Lets look at a few lens price comparisons:
Leica 28mm f2 Summicron ASPH – £2900
Leica 24mm Summilux ASPH – £5170
Canon 24mm f1.4 L II – £1100
Zeiss Batis (FE) 25mm f2 – £980
How good are the FE Mount FE wide-angle prime? What does that £980 for a Zeiss Batis 25mm mean? Well, based on the one I have beside me right now, it’s as good as I will ever need. It is sharp, draws nicely (in a modern way), has phenomenal cross frame performance at wide apertures, it focuses quickly and it seems well made. It’s significantly lighter than my 24mm Summilux ASPH, it costs a fraction of the price and, with the high ISO of Sony bodies (and IBIS on Mk II bodies), f2 is just fine for my needs. Had Leica made a 24mm Summicron I would almost certainly have bought that instead of the Summilux. I also don’t need an accessory finder to shoot the Batis either. With 35mm tending to be my body cap, 24/25mm gets a lot of use. I enjoyed the 0.58 viewfinder magnification on the film M Leicas because you could use the entire viewfinder as a rough guide to 24mm so never needed an accessory finder. With the digital bodies all being 0.68, you cannot use this workaround. As I say, the ‘all in one’ solution of the A7 + 25mm Batis is better. The 24mm Summilux asph is still one of the finest lenses ever made IMHO, because it blends a less aggressive, more organic look at wider apertures with excellent corner to corner performance at middle apertures. But this comes at one heck of a price and, once again, I am not sure I can justify having such a lens tie up that sort of money.
Does the Batis have the character of the 24mm Summilux APSH? No (but it is sharper across the frame at f2 than the Summilux is). Can I live with this balance of attributes for 20% of the price? Oh, yes. The size is good, it is much lighter and smaller than my Canon 24mm L and, well, its a wonderful Goldilocks lens. It feels just right. FWIW, its rendering is not as clinical as I thought it might be. It is ‘clean’ in the same way as Zeiss ZM lenses are, or modern Leica ASPH optics…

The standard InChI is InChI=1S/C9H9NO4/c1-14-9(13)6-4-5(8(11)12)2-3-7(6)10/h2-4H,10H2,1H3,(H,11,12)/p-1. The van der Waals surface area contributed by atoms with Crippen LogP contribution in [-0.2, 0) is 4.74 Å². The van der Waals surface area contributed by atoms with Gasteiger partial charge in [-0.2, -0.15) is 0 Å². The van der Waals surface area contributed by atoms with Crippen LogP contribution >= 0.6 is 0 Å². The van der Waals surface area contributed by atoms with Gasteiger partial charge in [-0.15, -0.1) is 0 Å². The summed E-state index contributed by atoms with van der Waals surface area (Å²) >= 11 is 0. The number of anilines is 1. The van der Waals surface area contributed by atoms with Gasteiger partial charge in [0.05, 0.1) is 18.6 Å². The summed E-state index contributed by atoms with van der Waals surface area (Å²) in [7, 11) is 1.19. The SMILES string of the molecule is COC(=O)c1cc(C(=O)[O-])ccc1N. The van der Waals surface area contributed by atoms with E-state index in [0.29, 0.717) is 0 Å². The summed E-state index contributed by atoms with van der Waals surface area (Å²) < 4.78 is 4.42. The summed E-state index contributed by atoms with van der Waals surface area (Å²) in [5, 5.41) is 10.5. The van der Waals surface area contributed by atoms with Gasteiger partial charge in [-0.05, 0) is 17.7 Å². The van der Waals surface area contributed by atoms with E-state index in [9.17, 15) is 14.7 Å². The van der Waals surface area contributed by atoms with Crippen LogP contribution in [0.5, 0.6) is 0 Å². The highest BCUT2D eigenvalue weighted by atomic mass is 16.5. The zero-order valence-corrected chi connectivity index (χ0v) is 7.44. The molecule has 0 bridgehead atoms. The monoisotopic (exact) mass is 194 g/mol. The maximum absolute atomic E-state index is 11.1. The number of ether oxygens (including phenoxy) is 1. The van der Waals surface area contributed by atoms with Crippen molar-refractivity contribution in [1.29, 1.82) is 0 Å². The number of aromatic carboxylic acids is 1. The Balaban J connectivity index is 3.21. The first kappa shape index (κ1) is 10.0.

I feel that the release of the 18mm Batis has really rounded out the wide end. The Batis lenses are extremely good value when their performance is conisdered and a much better overall value proposition than the Leica M equipment they will be replacing (assuming they are reliable in the long run). The only meaningful advantage the Leica M lenses have left (for my uses) is compactness and I can live with a compromise that gives me AF and saves a ton of money. Certainly the Zeiss lenses are giving up nothing I can really see in terms of sheer imaging performance. Besides, Voigtlander and Zeiss may well release more Heliar and Loxia, all of which are certainly compact.
What about bodies?
Leica M240 – £4200
Sony A7R II – £2499
Sony A7 II – £1179
I’m not going to go into pros and cons here, but its easy to see that a two body Sony system (one of each) is £500 cheaper than a single Type 240 Leica. It is £4700 cheaper than a two Leica system. The other way of looking at it is the £4200 it would cost to add a Leica M240 (or £4800 for a M246), versus the money I get back by leaving Leica altogether and buying Zeiss and Sony FE lenses to cover any gaps. The difference is six digits.
Let’s stick with ‘au revoir’, because who knows what the future will bring? I’m excited to see what the eventual new Leica (M 240 replacement) will look like and I am thrilled that the company is releasing products like the Q and the simplified Type 262. None of this is a snub to Leica, because the M system has done for me what nothing else could seem to manage over the years and it remains unique and wonderful to use. My conclusion is not a product of Sony ‘fanboyism’ either, but a cool-headed recognition of my needs next to current offerings. But while we are being reasonable and rational, it is fair to say that were it not for the Sony’s expansion of the FE system its Zeiss’s new wide angles this would not be happening – so credit where credit is due.
I am just focused on the here and now, with a bit of ‘future plans’ thrown in. I’m excited about all the photographs and experiences I haven’t yet seen and the memories that are yet to be made. After Iceland and the last few years in Afghanistan, I know my Sony equipment will do all I need it to. Any failures or poor performance will of course be down to me. However, I may just sell my least used Leica gear first in case I change my mind 😉